Games of 2015 no. 6: Her Story
You have sunk my battleship.
All I knew about Her Story when I started playing was that it involved a woman being interviewed on camera by the police. That's it. And I urge anyone who hasn't played the game to not only do so, but to do so similarly blind. Stitching together each thread created a sense of accomplishment that lodged the memory of this game powerfully in my mind. I made pages of notes; I thought I had to. I believed I was putting together a case, a collection of videos, to submit to court; me, some hotshot detective finding things where others had failed - as if any one would choose me for the job. But it meant I concentrated intensely, gave Her Story my whole attention, and tried my hardest to figure it all out.
What made Her Story great wasn't the story or the acting - not for me. What really dazzled me was the game's mechanic - the game's one single mechanic. I shake my head now thinking of it; it was so simple. Search for videos clips of interviews using key words. That's it. How can something like that dazzle somebody?
I'm that person - probably like a lot of people - who switches into devour mode towards the end of a book or game or telly show. I want it all now now now. I need to know what happens. But in games like The Witcher 3 and Dragon Age: Inquisition, which were major parts of my 2015 gaming year, there's an enforced pacing and procedure to how the story unfolds. You can't break that. All you can do is speed it up a bit, or bend it a bit. And that's true of a lot of games. But in Her Story the only limiting factors are the computer displaying a maximum of six results for each search, and you. Everything you need to unravel the story is theoretically accessible from the beginning, you just have to work out how to find it.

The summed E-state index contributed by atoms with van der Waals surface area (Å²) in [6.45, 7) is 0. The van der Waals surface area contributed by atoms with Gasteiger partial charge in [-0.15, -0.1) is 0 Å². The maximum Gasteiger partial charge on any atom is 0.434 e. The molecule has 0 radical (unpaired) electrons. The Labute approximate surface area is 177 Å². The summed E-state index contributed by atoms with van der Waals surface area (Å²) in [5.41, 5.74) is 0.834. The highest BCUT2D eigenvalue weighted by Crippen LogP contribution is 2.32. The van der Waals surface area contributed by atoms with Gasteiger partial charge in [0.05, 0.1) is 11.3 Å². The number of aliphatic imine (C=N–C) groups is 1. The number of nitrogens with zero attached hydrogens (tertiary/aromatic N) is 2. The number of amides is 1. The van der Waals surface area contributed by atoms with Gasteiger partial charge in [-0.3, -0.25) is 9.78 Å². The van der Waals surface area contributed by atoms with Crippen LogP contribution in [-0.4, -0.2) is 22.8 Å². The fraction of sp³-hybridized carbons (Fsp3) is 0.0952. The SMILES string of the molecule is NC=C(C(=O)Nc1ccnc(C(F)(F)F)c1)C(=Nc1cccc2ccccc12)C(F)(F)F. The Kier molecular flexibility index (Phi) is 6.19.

So as my brain fired and theories twanged around my head, the game was right there with me, keeping pace. Her Story let me run wild, let me gorge, let me devour it. How great to be given such freedom of experience, and how obvious it now seems, ceding complete narrative control to the player, because in doing so you bring a person that much more mindfully and actively into what you've created. That's what I really loved about Her Story.